NCDP Clips for Monday, March 23rd, 2015
Tweet of The Day
NC government could be turned on its head with court ruling — A lawsuit pitting three North Carolina governors against General Assembly leaders has clearly become more than a legal exercise on the state Constitution’s finer points as it heads to the state Supreme Court.
Protest petitions on light agenda (WRAL-TV) — The House is expected to debate a bill that would remove protest petitions from controversial zoning moves. The Senate will take its final vote on tax code changes.
After statewide lobbying tour, historic tax credit debate heads to NC House (Raleigh News & Observer) — After months of lobbying from Gov. Pat McCrory’s administration, the debate over the historic preservation tax credit heads to the N.C. House this week.
Bill would develop pilot sports programs for disabled (Winston-Salem Journal) — Students with disabilities could gain more avenues to participate in sports if a bill co-sponsored by a Triad legislator is passed. Rep. Donny Lambeth, R-Forsyth, is one of five bipartisan sponsors of House Bill 314, which would provide up to $300,000 in annual financing toward developing pilot community-based adapted sports programs for kindergarten through 12th grade.
Local officials say coroners are ‘an asset’ to community (Wilmington Star-News) — Proposed legislation by Rep. Bill Rabon puts coroner position on the chopping block
Towns seek compromise on home design controls (Raleigh News & Observer) — The N.C. League of Municipalities says it’s hoping to compromise on legislation that would strip cities and towns of the power to regulate home designs.
POLICIES & POLITICS
Test of Free Speech and Bias, Served on a Plate (New York Times) — The next great First Amendment battleground is just six inches high. It is a license plate bearing the Confederate flag. Nine states, including North Carolina, let drivers choose specialty license plates featuring the flag and honoring the Sons of Confederate Veterans, which says it seeks to celebrate Southern heritage. But Texas refused to allow the group’s plates, saying the flag was offensive.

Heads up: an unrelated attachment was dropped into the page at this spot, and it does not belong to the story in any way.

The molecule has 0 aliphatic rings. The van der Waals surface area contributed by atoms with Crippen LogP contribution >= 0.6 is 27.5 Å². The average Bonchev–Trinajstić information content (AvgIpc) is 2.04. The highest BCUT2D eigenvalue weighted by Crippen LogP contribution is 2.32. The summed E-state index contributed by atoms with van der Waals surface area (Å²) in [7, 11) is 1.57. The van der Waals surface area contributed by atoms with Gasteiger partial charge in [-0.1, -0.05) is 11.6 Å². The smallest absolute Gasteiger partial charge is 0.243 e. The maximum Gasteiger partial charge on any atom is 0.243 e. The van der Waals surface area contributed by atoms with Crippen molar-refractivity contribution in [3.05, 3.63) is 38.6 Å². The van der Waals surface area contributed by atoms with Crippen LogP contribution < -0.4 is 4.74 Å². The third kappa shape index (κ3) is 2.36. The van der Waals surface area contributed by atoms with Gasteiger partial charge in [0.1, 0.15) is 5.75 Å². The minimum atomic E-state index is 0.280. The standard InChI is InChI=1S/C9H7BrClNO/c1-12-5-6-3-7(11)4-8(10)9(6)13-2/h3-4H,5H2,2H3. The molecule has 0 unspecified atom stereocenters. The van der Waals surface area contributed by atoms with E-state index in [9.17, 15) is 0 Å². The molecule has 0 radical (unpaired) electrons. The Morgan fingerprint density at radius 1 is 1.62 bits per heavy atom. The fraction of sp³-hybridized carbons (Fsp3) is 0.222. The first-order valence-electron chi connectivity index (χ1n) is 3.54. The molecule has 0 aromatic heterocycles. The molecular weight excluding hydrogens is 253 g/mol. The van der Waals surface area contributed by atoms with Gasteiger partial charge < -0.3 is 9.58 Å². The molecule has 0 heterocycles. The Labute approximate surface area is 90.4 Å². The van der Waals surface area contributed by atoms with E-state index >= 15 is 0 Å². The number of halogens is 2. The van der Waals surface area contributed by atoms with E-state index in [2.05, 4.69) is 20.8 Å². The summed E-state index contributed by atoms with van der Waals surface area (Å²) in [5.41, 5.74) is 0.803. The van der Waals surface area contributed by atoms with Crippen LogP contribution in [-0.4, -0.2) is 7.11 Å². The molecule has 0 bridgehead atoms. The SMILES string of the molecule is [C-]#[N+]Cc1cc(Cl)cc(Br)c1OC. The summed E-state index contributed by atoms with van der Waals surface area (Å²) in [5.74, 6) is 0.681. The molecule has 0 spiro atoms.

Triangle loses 20,000 jobs in January (Triangle Business Journal) — The Triangle lost nearly 20,000 jobs from December to January and the unemployment rate shot up again after several months of decline.
Cruz Declares Bid for White House (Wall Street Journal) — Sen. Ted Cruz of Texas, a champion of the tea party movement who hopes to woo the GOP’s most conservative voters, announced on Twitter that he is a candidate for president.
FACT CHECK: GOP budgets rely on higher taxes to balance (AP) — The new House and Senate Republican budgets make a big boast: They both balance the federal budget within 10 years, without raising taxes. NOT! Their own numbers, however, say millions of American families and businesses would have to pay more in taxes to make the math work – about $900 billion more over the next decade.
Charlotte City Council to get glimpse of immigrant ID, other proposals (Charlotte Observer) — One of the 27 strategies is the creation of an official Charlotte ID that can be used as identification for social or legal needs, such as reporting a crime to police. It would be voluntary, not mandatory.
‘Sleepy’ renewed, will leave Wilmington for Atlanta (Wilmington Star-News) — It won’t be in Wilmington anymore, but Fox’s “Sleepy Hollow” will live to fight another day.
SCHOOLS & UNIVERSITIES
Help Wanted: Businesses Call for Early Childhood Education Funding — Businesses wishing to locate and hire in North Carolina are at times having trouble finding a qualified workforce. That’s according to Bill Millett founder of the Charlotte-based Scope View Strategic Advantage, a firm that works with companies looking to fill positions
MAPPING EDUCATION:Cohort graduation rates by district 2013-2014 (EdNC) – Mapping latest high school graduation rates across the state. While statewide, 83.9 percent of students graduated in 4 years, graduation rates for school districts range from around 70 percent to 95 percent.
Ending NC Teaching Fellows proves a short-sighted move (Kinston Free Press column) — In 1986, the Public School Forum released a report titled “Who Will Teach Our Children?” The forum described what members saw as a perfect storm in education.